(FedEx, that’s what I mean by rate of change)and if you use Schrodinger’s equation $$\frac{\partial \psi }{\partial t}=\frac{1}{i\hbar }\hat{H}\psi$$ in the above expression, you get:
$$\frac{d}{dt}\left\langle A \right\rangle =\left( \frac{1}{i\hbar }\hat{H}\psi ,\hat{A}\psi \right)+\left( \psi ,\hat{A}\frac{1}{i\hbar }\hat{H}\psi \right)=-\frac{1}{i\hbar }\left( \psi ,\hat{H}\hat{A}\psi \right)+\frac{1}{i\hbar }\left( \psi ,\hat{A}\hat{H}\psi \right)=\frac{1}{i\hbar }\left( \psi ,\left[ \hat{A},\hat{H} \right]\psi \right)=\frac{1}{i\hbar }\left\langle \left[ \hat{A},\hat{H} \right] \right\rangle$$
Now, you can define a characteristic time scale by which “the mean value of the observable A varies by ΔA, assuming that the rate of change is constant” . I will call this characteristic time scale τ and not Δt, in order to avoid the naïve interpretation of Δt. So:
$$\tau \equiv \frac{\Delta A}{\left| d\left\langle A \right\rangle /dt\ \right|}=\hbar \frac{\Delta A}{\left| \left\langle \left[ \hat{A},\hat{H} \right] \right\rangle \right|}$$
Now, let’s take as granted the general uncertainty principle:
$$\Delta A\Delta B\ge \frac{1}{2}\left| \left\langle \left[ \hat{A},\hat{B} \right] \right\rangle \right|$$
Set in this expression $$\hat{B}=\hat{H}$$ in order to get:
$$\Delta A\Delta E\ge \frac{1}{2}\left| \left\langle \left[ \hat{A},\hat{H} \right] \right\rangle \right|$$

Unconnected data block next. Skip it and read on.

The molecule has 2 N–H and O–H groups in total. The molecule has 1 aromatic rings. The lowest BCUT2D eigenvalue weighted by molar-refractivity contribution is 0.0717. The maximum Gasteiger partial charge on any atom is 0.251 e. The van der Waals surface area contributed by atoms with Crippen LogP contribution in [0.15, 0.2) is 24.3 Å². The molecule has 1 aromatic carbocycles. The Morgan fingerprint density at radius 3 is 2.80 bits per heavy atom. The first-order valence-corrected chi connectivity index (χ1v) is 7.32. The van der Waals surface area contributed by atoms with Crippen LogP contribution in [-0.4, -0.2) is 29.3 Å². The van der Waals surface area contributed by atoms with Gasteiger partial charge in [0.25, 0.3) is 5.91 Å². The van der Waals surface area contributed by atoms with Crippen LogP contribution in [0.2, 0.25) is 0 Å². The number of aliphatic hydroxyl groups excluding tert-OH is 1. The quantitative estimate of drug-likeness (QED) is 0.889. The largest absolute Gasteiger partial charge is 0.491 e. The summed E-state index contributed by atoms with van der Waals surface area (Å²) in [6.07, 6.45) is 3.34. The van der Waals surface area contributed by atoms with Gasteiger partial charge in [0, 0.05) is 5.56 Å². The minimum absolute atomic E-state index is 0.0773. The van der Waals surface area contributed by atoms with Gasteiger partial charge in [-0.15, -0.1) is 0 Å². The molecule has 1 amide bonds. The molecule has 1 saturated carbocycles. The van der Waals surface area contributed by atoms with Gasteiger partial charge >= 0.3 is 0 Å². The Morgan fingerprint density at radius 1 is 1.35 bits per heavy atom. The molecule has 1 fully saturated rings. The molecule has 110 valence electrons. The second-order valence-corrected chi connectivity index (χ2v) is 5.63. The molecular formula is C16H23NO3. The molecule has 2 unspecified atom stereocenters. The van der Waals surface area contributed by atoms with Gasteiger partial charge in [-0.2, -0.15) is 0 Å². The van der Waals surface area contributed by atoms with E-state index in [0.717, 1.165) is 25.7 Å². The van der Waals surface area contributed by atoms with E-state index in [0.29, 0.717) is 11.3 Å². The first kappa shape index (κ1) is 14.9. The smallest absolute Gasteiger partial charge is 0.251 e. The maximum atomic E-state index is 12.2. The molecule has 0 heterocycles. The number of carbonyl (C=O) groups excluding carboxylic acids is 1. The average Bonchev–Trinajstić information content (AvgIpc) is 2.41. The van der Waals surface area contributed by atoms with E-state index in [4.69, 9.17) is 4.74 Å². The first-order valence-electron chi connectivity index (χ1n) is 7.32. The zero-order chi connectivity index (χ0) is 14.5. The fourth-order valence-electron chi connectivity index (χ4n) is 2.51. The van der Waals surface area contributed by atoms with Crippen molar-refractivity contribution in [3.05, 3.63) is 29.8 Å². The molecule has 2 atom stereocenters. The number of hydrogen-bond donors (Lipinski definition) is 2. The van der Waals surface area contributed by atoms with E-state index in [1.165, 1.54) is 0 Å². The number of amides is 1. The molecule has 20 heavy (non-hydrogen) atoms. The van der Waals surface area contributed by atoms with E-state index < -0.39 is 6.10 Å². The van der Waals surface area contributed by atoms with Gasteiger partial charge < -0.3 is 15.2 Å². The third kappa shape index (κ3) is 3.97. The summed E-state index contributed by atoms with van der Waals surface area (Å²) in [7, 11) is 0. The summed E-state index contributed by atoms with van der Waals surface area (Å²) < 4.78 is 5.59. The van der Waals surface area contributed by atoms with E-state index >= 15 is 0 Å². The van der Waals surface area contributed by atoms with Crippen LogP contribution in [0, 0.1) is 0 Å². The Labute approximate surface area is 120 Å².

and according to the definition of τ, from the last expression we get:
$$\Delta A\Delta E\ge \frac{\hbar }{2}\frac{\Delta A}{\tau }\Rightarrow \tau \,\Delta E\ge \frac{\hbar }{2}$$
That is the time-energy uncertainty relation. I hope from the derivation of it, you clear it’s meaning.

8. Nov 14, 2012

### bgq

Thank you very much. Although I admit that I am not qualified enough to understand every step in the derivation, but I can see that this principle is based on the probabilistic point of view of quantum mechanics, that is there is uncertainty arose from this point of view regardless the measuring techniques. I also can see that the time is not an instant with a certain uncertainty, but it is a duration.

I still have two questions regardless the initial situation I have introduced:

1) Is it true that the calculated energy E = hf is nothing more than the most probable value, and so there is uncertainty associated with it?
2) How should we take the time? I assume it is the time needed by the light to travel from the source to the target. Is that true?

9. Nov 14, 2012

### cosmic dust

1) If the photon has some definite energy, it will also have some definite momentum. But a wavefunction with definite momentum is no localized in space (it is a plane wave), so the photon can be anywhere. In order to localize as much as possible the wavefunction, the distribution of energy has to be dispersed. So there will be some uncertainty…

2) Time is just a parameter that dictates the evolution of the system. Since we are dealing with quantum mechanics (i.e. with probabilities) you should ask the question "if photon's wavefunction at t=ti (the time of emission) gives probability = 1 to be at some place (the source), then what is the time tf for which the wavefunction gives probability = 1 at some other place (the target). The difference between tf and ti is the time needed for the photon to travel from the source to the target.